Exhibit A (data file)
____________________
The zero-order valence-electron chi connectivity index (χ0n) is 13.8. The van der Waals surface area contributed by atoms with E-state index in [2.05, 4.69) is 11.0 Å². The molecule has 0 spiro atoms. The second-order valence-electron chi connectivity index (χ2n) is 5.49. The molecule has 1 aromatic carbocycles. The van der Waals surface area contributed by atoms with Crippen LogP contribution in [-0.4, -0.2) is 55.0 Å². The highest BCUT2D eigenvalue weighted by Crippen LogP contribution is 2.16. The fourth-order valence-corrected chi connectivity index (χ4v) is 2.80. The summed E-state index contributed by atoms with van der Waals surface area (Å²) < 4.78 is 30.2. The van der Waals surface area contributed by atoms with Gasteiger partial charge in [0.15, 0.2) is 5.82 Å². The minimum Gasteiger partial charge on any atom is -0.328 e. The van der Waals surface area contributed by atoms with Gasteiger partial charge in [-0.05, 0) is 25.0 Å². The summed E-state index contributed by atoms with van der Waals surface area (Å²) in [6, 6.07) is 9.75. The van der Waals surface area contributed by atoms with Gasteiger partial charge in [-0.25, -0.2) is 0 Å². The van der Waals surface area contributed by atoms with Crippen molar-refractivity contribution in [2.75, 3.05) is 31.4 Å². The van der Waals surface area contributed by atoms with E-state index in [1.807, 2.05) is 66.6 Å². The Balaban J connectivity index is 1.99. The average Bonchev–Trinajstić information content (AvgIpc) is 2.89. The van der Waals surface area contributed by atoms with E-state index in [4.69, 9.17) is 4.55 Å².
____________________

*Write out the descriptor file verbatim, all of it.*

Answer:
The zero-order valence-electron chi connectivity index (χ0n) is 13.8. The van der Waals surface area contributed by atoms with E-state index in [2.05, 4.69) is 11.0 Å². The molecule has 0 spiro atoms. The second-order valence-electron chi connectivity index (χ2n) is 5.49. The molecule has 1 aromatic carbocycles. The van der Waals surface area contributed by atoms with Crippen LogP contribution in [-0.4, -0.2) is 55.0 Å². The highest BCUT2D eigenvalue weighted by Crippen LogP contribution is 2.16. The fourth-order valence-corrected chi connectivity index (χ4v) is 2.80. The summed E-state index contributed by atoms with van der Waals surface area (Å²) < 4.78 is 30.2. The van der Waals surface area contributed by atoms with Gasteiger partial charge in [0.15, 0.2) is 5.82 Å². The minimum Gasteiger partial charge on any atom is -0.328 e. The van der Waals surface area contributed by atoms with Gasteiger partial charge in [-0.05, 0) is 25.0 Å². The summed E-state index contributed by atoms with van der Waals surface area (Å²) in [6, 6.07) is 9.75. The van der Waals surface area contributed by atoms with Gasteiger partial charge in [-0.25, -0.2) is 0 Å². The van der Waals surface area contributed by atoms with Crippen molar-refractivity contribution in [2.75, 3.05) is 31.4 Å². The van der Waals surface area contributed by atoms with E-state index in [1.807, 2.05) is 66.6 Å². The Balaban J connectivity index is 1.99. The average Bonchev–Trinajstić information content (AvgIpc) is 2.89. The van der Waals surface area contributed by atoms with E-state index in [4.69, 9.17) is 4.55 Å².